How to Have Sex With Someone Who Has Herpes

woman in blue shirt lying on bed

Given the stigma around herpes, it’s no wonder that many people who have herpes are worried about having a fulfilling and safe love life. Luckily, herpes is treatable and antiviral medications like acyclovir and valacyclovir can help to prevent herpes transmission during sex.

Still, it’s important to skip sex when you have herpes sores and to use condoms during sex if you have herpes, even if you are not currently having an outbreak.

1. Share Your STI Status Early

It’s always a good idea to be upfront with your sex partner(s) about STIs (sexually transmitted infections) and how they can be transmitted. Having an honest conversation about STIs is the only way to ensure that you and your partner(s) can practice safe sex.

However, it’s important to disclose at a time that’s comfortable for you and your partner(s). If you have herpes, it might be better to wait until after you and your partner(s) get intimate, like after you’ve shared a kiss or before having genital contact, so they can take preventative measures.

Remember, genital herpes (HSV-1 and HSV-2) can live in the body for years without showing symptoms. When it does flare up, herpes sores are usually on or around the genital area, rectum, or mouth and may resemble cold sores, including the appearance of blisters that take a week or more to heal. Outbreaks can also cause flu-like symptoms, including fever, aches and pains, and swollen glands.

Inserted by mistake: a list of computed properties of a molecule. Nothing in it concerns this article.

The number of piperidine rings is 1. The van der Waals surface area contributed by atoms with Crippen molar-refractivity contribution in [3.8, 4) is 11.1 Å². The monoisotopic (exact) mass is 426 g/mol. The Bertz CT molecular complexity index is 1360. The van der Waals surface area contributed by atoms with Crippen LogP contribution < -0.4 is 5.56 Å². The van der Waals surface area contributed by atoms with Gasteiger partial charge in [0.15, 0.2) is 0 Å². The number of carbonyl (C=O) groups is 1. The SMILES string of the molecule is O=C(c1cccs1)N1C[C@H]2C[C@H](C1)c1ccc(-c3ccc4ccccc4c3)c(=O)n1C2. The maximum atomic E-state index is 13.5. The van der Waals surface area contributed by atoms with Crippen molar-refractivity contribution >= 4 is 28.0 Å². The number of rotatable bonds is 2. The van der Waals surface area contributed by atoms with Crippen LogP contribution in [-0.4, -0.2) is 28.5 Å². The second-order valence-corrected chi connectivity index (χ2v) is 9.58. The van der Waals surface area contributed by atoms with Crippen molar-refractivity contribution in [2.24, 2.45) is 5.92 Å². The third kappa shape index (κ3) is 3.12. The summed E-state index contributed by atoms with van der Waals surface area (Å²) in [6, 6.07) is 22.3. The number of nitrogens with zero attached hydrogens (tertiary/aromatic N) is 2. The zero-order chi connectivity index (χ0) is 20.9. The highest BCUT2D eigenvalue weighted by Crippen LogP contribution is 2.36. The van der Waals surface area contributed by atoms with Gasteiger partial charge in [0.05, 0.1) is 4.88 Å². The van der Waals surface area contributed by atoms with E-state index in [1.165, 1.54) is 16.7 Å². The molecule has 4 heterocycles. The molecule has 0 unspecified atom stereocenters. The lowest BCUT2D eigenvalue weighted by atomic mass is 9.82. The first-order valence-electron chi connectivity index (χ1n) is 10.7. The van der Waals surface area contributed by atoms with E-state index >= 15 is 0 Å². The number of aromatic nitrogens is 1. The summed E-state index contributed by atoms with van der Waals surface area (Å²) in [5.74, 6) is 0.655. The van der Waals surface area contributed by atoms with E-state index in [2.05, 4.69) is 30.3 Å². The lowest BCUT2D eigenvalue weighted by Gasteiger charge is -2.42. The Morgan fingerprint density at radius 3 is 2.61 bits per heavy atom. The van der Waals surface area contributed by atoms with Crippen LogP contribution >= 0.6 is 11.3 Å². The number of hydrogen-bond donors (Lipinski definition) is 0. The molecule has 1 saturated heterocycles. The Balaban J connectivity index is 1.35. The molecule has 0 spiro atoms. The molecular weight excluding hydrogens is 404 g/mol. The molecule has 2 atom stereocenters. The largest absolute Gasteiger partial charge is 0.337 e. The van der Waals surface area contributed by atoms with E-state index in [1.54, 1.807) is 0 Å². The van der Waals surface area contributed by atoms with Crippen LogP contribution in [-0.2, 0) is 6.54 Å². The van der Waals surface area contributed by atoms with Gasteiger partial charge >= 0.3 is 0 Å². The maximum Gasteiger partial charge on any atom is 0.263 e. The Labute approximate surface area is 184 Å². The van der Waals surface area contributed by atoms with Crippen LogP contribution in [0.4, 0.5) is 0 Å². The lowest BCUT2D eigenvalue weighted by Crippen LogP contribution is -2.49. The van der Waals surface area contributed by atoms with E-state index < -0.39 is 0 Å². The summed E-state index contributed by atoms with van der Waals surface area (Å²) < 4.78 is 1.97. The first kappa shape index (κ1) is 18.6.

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It’s also helpful to discuss other ways you and your partner(s) can be intimate or express feelings, such as cuddling, holding hands, kissing, and even hugging. Disclosing your STI status early is an opportunity for you and your partner(s) to discuss other methods of safe sex, such as regularly using condoms, testing your partners before sexual contact, and discussing when and how to use barrier protection.

2. Manage Your Outbreaks

Despite the STI stigma, many people with herpes still have full and fulfilling love lives. The right attitude and plenty of frank conversations can make all the difference. For starters, it’s important to talk with your partner and discuss sexual boundaries. You may decide to use barrier methods like dental dams and latex condoms, and abstain from sex during an outbreak. You’ll also want to use the antiviral medications available to reduce outbreaks and transmission.

It’s a good idea to remind your partner that you’re most contagious when you have sores, but that you can spread herpes even when you don’t have symptoms via “viral shedding.” This means tiny particles of the virus can come off onto objects, and then touch another area of the body. You can prevent this from happening by using latex condoms during sex and washing your hands frequently.